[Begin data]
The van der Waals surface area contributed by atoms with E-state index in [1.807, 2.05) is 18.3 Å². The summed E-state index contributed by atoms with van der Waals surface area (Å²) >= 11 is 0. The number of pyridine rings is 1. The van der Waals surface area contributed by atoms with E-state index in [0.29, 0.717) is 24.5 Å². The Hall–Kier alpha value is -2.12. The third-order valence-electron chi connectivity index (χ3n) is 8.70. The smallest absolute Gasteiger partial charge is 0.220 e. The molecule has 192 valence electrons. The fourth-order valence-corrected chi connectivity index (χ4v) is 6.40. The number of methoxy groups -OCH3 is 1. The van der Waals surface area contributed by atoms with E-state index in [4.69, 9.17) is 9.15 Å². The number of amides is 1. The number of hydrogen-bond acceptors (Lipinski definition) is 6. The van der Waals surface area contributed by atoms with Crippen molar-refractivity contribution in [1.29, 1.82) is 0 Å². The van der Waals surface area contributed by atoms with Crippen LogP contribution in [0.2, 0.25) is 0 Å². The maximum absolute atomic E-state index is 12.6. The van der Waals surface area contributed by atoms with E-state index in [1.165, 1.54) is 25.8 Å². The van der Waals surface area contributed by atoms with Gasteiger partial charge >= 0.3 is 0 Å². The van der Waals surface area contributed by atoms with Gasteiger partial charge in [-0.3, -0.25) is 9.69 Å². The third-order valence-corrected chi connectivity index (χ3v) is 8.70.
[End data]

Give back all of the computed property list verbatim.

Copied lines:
The van der Waals surface area contributed by atoms with E-state index in [1.807, 2.05) is 18.3 Å². The summed E-state index contributed by atoms with van der Waals surface area (Å²) >= 11 is 0. The number of pyridine rings is 1. The van der Waals surface area contributed by atoms with E-state index in [0.29, 0.717) is 24.5 Å². The Hall–Kier alpha value is -2.12. The third-order valence-electron chi connectivity index (χ3n) is 8.70. The smallest absolute Gasteiger partial charge is 0.220 e. The molecule has 192 valence electrons. The fourth-order valence-corrected chi connectivity index (χ4v) is 6.40. The number of methoxy groups -OCH3 is 1. The van der Waals surface area contributed by atoms with E-state index in [4.69, 9.17) is 9.15 Å². The number of amides is 1. The number of hydrogen-bond acceptors (Lipinski definition) is 6. The van der Waals surface area contributed by atoms with Crippen molar-refractivity contribution in [1.29, 1.82) is 0 Å². The van der Waals surface area contributed by atoms with Crippen LogP contribution in [0.2, 0.25) is 0 Å². The maximum absolute atomic E-state index is 12.6. The van der Waals surface area contributed by atoms with E-state index in [1.165, 1.54) is 25.8 Å². The van der Waals surface area contributed by atoms with Gasteiger partial charge >= 0.3 is 0 Å². The van der Waals surface area contributed by atoms with Gasteiger partial charge in [-0.3, -0.25) is 9.69 Å². The third-order valence-corrected chi connectivity index (χ3v) is 8.70.